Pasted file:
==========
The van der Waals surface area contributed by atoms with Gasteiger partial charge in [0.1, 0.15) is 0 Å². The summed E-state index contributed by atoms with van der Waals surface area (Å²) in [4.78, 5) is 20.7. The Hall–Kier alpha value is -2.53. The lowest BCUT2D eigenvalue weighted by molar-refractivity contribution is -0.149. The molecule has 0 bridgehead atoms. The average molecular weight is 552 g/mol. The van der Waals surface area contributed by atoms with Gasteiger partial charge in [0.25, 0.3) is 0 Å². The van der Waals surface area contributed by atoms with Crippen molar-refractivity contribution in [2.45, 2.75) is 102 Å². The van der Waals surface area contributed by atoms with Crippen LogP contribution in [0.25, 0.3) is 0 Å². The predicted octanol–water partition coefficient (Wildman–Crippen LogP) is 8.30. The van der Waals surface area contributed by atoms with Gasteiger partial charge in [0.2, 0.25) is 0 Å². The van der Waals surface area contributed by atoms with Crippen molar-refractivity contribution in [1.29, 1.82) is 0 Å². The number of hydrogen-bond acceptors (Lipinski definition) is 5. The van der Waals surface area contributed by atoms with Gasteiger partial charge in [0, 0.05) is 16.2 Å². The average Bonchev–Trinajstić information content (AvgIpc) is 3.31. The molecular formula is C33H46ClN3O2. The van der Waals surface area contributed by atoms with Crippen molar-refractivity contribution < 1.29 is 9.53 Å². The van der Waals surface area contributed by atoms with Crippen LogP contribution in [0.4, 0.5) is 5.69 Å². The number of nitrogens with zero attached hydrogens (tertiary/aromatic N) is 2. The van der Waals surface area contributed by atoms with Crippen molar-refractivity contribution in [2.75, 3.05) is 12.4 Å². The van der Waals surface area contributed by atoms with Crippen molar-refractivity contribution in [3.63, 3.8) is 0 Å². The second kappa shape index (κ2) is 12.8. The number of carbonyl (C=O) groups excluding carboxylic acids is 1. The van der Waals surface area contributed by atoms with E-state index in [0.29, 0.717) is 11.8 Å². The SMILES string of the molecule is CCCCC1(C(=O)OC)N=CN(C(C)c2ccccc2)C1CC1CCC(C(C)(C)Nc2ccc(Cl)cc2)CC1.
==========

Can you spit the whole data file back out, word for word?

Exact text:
The van der Waals surface area contributed by atoms with Gasteiger partial charge in [0.1, 0.15) is 0 Å². The summed E-state index contributed by atoms with van der Waals surface area (Å²) in [4.78, 5) is 20.7. The Hall–Kier alpha value is -2.53. The lowest BCUT2D eigenvalue weighted by molar-refractivity contribution is -0.149. The molecule has 0 bridgehead atoms. The average molecular weight is 552 g/mol. The van der Waals surface area contributed by atoms with Gasteiger partial charge in [0.25, 0.3) is 0 Å². The van der Waals surface area contributed by atoms with Crippen molar-refractivity contribution in [2.45, 2.75) is 102 Å². The van der Waals surface area contributed by atoms with Crippen LogP contribution in [0.25, 0.3) is 0 Å². The predicted octanol–water partition coefficient (Wildman–Crippen LogP) is 8.30. The van der Waals surface area contributed by atoms with Gasteiger partial charge in [0.2, 0.25) is 0 Å². The van der Waals surface area contributed by atoms with Crippen molar-refractivity contribution in [1.29, 1.82) is 0 Å². The number of hydrogen-bond acceptors (Lipinski definition) is 5. The van der Waals surface area contributed by atoms with Gasteiger partial charge in [0, 0.05) is 16.2 Å². The average Bonchev–Trinajstić information content (AvgIpc) is 3.31. The molecular formula is C33H46ClN3O2. The van der Waals surface area contributed by atoms with Crippen molar-refractivity contribution < 1.29 is 9.53 Å². The van der Waals surface area contributed by atoms with Crippen LogP contribution in [0.4, 0.5) is 5.69 Å². The number of nitrogens with zero attached hydrogens (tertiary/aromatic N) is 2. The van der Waals surface area contributed by atoms with Crippen molar-refractivity contribution in [2.75, 3.05) is 12.4 Å². The van der Waals surface area contributed by atoms with Crippen molar-refractivity contribution in [3.63, 3.8) is 0 Å². The second kappa shape index (κ2) is 12.8. The number of carbonyl (C=O) groups excluding carboxylic acids is 1. The van der Waals surface area contributed by atoms with E-state index in [0.29, 0.717) is 11.8 Å². The SMILES string of the molecule is CCCCC1(C(=O)OC)N=CN(C(C)c2ccccc2)C1CC1CCC(C(C)(C)Nc2ccc(Cl)cc2)CC1.